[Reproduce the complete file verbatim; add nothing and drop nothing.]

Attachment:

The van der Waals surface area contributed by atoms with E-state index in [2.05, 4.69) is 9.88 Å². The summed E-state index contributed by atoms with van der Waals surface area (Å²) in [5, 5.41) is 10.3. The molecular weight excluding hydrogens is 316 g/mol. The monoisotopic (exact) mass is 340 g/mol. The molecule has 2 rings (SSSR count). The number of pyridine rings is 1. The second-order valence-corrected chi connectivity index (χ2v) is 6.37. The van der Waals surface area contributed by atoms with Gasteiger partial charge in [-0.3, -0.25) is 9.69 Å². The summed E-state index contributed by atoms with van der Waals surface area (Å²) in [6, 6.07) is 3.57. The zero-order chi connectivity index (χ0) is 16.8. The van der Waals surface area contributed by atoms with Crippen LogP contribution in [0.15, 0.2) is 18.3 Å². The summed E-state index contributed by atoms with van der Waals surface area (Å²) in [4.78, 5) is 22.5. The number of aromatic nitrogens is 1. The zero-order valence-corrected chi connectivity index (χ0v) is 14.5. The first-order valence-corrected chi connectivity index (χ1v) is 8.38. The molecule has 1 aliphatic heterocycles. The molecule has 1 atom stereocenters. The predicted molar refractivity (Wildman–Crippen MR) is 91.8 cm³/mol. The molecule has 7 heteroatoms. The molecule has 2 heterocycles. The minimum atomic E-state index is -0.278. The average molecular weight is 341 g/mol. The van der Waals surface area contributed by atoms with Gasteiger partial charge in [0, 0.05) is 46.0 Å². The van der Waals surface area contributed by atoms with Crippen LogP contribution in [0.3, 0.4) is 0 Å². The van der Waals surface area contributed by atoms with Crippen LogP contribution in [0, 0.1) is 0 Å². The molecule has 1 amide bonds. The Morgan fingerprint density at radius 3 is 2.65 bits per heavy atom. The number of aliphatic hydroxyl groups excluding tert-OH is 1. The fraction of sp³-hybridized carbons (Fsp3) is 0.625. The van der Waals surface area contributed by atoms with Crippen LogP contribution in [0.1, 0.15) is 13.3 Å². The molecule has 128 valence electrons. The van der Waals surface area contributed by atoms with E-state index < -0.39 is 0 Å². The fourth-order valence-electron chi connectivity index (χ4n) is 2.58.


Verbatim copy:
The van der Waals surface area contributed by atoms with E-state index in [2.05, 4.69) is 9.88 Å². The summed E-state index contributed by atoms with van der Waals surface area (Å²) in [5, 5.41) is 10.3. The molecular weight excluding hydrogens is 316 g/mol. The monoisotopic (exact) mass is 340 g/mol. The molecule has 2 rings (SSSR count). The number of pyridine rings is 1. The second-order valence-corrected chi connectivity index (χ2v) is 6.37. The van der Waals surface area contributed by atoms with Gasteiger partial charge in [-0.3, -0.25) is 9.69 Å². The summed E-state index contributed by atoms with van der Waals surface area (Å²) in [6, 6.07) is 3.57. The zero-order chi connectivity index (χ0) is 16.8. The van der Waals surface area contributed by atoms with Crippen LogP contribution in [0.15, 0.2) is 18.3 Å². The summed E-state index contributed by atoms with van der Waals surface area (Å²) in [4.78, 5) is 22.5. The number of aromatic nitrogens is 1. The zero-order valence-corrected chi connectivity index (χ0v) is 14.5. The first-order valence-corrected chi connectivity index (χ1v) is 8.38. The molecule has 1 aliphatic heterocycles. The molecule has 1 atom stereocenters. The predicted molar refractivity (Wildman–Crippen MR) is 91.8 cm³/mol. The molecule has 7 heteroatoms. The molecule has 2 heterocycles. The minimum atomic E-state index is -0.278. The average molecular weight is 341 g/mol. The van der Waals surface area contributed by atoms with Gasteiger partial charge in [0, 0.05) is 46.0 Å². The van der Waals surface area contributed by atoms with Crippen LogP contribution in [0.3, 0.4) is 0 Å². The van der Waals surface area contributed by atoms with Crippen LogP contribution in [0, 0.1) is 0 Å². The molecule has 1 amide bonds. The Morgan fingerprint density at radius 3 is 2.65 bits per heavy atom. The number of aliphatic hydroxyl groups excluding tert-OH is 1. The fraction of sp³-hybridized carbons (Fsp3) is 0.625. The van der Waals surface area contributed by atoms with Crippen LogP contribution in [0.1, 0.15) is 13.3 Å². The molecule has 128 valence electrons. The van der Waals surface area contributed by atoms with E-state index < -0.39 is 0 Å². The fourth-order valence-electron chi connectivity index (χ4n) is 2.58.